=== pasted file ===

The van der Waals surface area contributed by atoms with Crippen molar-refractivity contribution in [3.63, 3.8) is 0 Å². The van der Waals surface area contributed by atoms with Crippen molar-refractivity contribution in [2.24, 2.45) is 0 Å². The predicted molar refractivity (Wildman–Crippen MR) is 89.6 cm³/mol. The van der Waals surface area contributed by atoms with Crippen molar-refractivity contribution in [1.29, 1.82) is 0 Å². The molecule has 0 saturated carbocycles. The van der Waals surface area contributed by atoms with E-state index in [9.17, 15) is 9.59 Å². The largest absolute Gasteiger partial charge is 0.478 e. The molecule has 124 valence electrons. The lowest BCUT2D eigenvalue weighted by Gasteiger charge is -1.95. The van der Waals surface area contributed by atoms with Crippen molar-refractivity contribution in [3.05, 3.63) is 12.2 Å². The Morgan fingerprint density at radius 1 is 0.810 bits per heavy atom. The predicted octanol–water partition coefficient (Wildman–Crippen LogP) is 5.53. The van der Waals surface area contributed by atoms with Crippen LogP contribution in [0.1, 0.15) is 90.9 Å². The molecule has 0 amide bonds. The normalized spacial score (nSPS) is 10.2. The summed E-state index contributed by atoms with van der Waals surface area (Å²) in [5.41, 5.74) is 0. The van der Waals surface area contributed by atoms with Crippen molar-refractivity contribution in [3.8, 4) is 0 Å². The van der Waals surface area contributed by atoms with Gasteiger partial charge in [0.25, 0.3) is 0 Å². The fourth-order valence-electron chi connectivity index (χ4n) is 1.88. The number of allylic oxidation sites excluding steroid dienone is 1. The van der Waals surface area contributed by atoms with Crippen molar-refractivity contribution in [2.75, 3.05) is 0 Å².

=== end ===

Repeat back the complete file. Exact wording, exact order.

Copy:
The van der Waals surface area contributed by atoms with Crippen molar-refractivity contribution in [3.63, 3.8) is 0 Å². The van der Waals surface area contributed by atoms with Crippen molar-refractivity contribution in [2.24, 2.45) is 0 Å². The predicted molar refractivity (Wildman–Crippen MR) is 89.6 cm³/mol. The van der Waals surface area contributed by atoms with Crippen molar-refractivity contribution in [1.29, 1.82) is 0 Å². The molecule has 0 saturated carbocycles. The van der Waals surface area contributed by atoms with E-state index in [9.17, 15) is 9.59 Å². The largest absolute Gasteiger partial charge is 0.478 e. The molecule has 124 valence electrons. The lowest BCUT2D eigenvalue weighted by Gasteiger charge is -1.95. The van der Waals surface area contributed by atoms with Crippen molar-refractivity contribution in [3.05, 3.63) is 12.2 Å². The Morgan fingerprint density at radius 1 is 0.810 bits per heavy atom. The predicted octanol–water partition coefficient (Wildman–Crippen LogP) is 5.53. The van der Waals surface area contributed by atoms with Crippen LogP contribution in [0.1, 0.15) is 90.9 Å². The molecule has 0 amide bonds. The normalized spacial score (nSPS) is 10.2. The summed E-state index contributed by atoms with van der Waals surface area (Å²) in [5.41, 5.74) is 0. The van der Waals surface area contributed by atoms with Crippen molar-refractivity contribution in [3.8, 4) is 0 Å². The van der Waals surface area contributed by atoms with Gasteiger partial charge in [0.25, 0.3) is 0 Å². The fourth-order valence-electron chi connectivity index (χ4n) is 1.88. The number of allylic oxidation sites excluding steroid dienone is 1. The van der Waals surface area contributed by atoms with Crippen molar-refractivity contribution in [2.75, 3.05) is 0 Å².